Another creek faces the pipe – San Fernando Valley edition

March 28, 2011 § 9 Comments

April 4th is the deadline to give comment on a draft EIR that if approved will consign another small creek to permanent pipe-age in the City of LA.

[Updated paragraph] Download  the draft EIR from this City of LA site by clicking Environmental/Draft EIR in the left panel of that page. Then click on the bold-font title of The Village at Westfield Topanga to be taken to a download site.  That bold font fooled me when I first wrote this post, didn’t understand that it was a hyperlink. Thanks to readers for setting me straight! It can also be found at the Central Library, and Woodland Hills, Canoga Park and Platt Branch libraries or purchased on CD-Rom.

The creek – located at Owensmouth and Victory in the San Fernando Valley, has been dubbed Owensmouth Creek by locals. Its history is a little tricky to me, as it doesn’t appear on historical USGS maps.  GIS data from the County of Los Angeles, however, does indicate what looks to be a diversion of drainage from Topanga Canyon Boulevard in the San Fernando Valley, labelled as an open channel.  Navigate LA calls it a city stormdrain, D-17768. But more incontrovertible is photography. Jim Anderson, of the Woodland Hills Warner Center Neighborhood Council, shared with me a photo of the threatened waterway.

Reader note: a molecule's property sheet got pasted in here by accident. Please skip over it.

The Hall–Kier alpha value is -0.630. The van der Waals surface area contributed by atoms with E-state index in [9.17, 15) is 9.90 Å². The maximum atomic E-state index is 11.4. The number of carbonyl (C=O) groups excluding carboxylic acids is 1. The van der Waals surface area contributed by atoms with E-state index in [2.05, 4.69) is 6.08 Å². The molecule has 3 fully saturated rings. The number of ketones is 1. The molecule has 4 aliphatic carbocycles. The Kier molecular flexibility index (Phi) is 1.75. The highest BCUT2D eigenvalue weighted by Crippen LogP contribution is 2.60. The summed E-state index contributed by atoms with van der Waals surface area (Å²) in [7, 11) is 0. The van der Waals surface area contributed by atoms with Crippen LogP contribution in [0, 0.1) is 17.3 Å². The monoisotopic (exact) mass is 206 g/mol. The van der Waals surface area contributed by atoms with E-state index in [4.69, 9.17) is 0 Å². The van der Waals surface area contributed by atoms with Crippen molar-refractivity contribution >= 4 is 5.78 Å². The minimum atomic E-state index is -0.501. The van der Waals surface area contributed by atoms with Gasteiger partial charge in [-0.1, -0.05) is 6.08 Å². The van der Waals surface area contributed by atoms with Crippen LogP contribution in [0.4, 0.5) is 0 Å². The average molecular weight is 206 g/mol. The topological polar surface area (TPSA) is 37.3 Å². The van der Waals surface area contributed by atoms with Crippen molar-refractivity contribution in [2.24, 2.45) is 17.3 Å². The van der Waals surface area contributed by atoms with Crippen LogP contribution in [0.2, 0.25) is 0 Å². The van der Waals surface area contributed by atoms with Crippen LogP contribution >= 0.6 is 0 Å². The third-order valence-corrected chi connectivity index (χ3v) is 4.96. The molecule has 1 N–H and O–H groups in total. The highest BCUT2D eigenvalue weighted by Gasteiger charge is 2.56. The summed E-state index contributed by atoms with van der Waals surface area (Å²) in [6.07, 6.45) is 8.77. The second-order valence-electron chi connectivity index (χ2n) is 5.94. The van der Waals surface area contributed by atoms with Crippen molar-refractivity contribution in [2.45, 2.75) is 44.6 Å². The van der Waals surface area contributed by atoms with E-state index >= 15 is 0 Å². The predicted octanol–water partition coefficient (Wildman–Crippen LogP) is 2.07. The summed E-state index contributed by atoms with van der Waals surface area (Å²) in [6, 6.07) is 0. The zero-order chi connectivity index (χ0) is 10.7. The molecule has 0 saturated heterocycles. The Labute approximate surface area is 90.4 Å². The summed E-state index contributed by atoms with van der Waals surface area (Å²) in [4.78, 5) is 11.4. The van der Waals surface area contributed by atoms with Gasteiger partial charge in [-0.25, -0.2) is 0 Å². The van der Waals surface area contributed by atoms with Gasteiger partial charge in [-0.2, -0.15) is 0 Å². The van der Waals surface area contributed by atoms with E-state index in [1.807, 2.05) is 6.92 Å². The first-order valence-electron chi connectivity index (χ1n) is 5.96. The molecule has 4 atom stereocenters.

Destined for a pipe? Photo: Roger Gerrish, provided courtey Jim Anderson.

Channel?  Bed?  Banks?  Sediment? Water (including seasonal)? Direction of Flow?

Looks like we’ve got a stream that meets the City’s definition. So why again is this small edge of the property being piped and paved, not set aside as a public park, or dare we suggest, part of the Low Impact Development/stormwater mitigation plan?

I’m told it’s needed for part of a Costco members’ service station at the planned Village at Westfield Topanga, folks.

I’ll just leave us all to ponder that for now.

Coverage in the Daily News here.

Send comments by 4/4 to:

Elva Nuño-O’Donnell, City Planner
City of Los Angeles Department of City Planning
6262 Van Nuys Boulevard, Room 351
Los Angeles, California 91401
(818) 374-5070 (fax)
Elva.nuno-odonnell@lacity.org

West Valley River Bike Path Groundbreaking Tomorrow

March 9, 2011 § 1 Comment

L.A. River Greenway groundbreaking this Thursday March 10th at 2:30pm - click for larger flier pdf file

Join Los Angeles City Councilmember Dennis Zine for the groundbreaking of the West Valley Los Angeles River Greenway. The ceremony takes place tomorrow – at 2:30pm on Thursday March 10th 2011 on the southern bank of the Los Angeles River just upstream of the Vanalden Avenue Pedestrian Bridge.